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Last edited 06 May 2022
Gilding Techniques, Care and Maintenance, published by Historic Environment Scotland in January 2007 states: ‘Gilding is the application of thin layers of metal, most commonly gold, onto a surface. It is often to be found as decoration for picture frames and furniture, but architectural gilding can also be found on detailing in the decoration of rooms, or on external details such as heraldry and inscription panels.’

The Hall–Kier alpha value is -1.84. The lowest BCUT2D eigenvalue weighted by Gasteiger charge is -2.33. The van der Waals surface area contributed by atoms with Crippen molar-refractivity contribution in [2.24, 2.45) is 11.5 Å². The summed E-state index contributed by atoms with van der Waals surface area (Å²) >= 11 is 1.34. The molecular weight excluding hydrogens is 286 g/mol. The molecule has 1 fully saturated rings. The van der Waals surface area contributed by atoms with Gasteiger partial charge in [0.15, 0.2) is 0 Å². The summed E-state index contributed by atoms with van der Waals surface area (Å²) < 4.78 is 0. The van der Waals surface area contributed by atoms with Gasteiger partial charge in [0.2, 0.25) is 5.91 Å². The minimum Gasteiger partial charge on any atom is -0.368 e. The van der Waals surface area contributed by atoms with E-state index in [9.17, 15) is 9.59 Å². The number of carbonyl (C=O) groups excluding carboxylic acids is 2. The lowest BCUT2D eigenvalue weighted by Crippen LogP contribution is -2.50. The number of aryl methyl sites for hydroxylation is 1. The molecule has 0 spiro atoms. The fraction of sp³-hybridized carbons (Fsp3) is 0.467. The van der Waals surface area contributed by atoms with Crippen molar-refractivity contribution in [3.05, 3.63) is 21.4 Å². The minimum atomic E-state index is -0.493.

It goes on to state: ‘Gilding appears as a solid surface whereas paint will appear more granular, streaky and dull in appearance by comparison. Whilst gold leaf does not tarnish, paint oxidises and consequently becomes a green-brown colour on ageing. This makes gold leaf relatively easy to identify. True gilding retains its characteristic metallic sheen long after paint has lost its original shine. If there is doubt over whether or not gilding is present, the situation should be treated with caution until a professional opinion can be obtained.’
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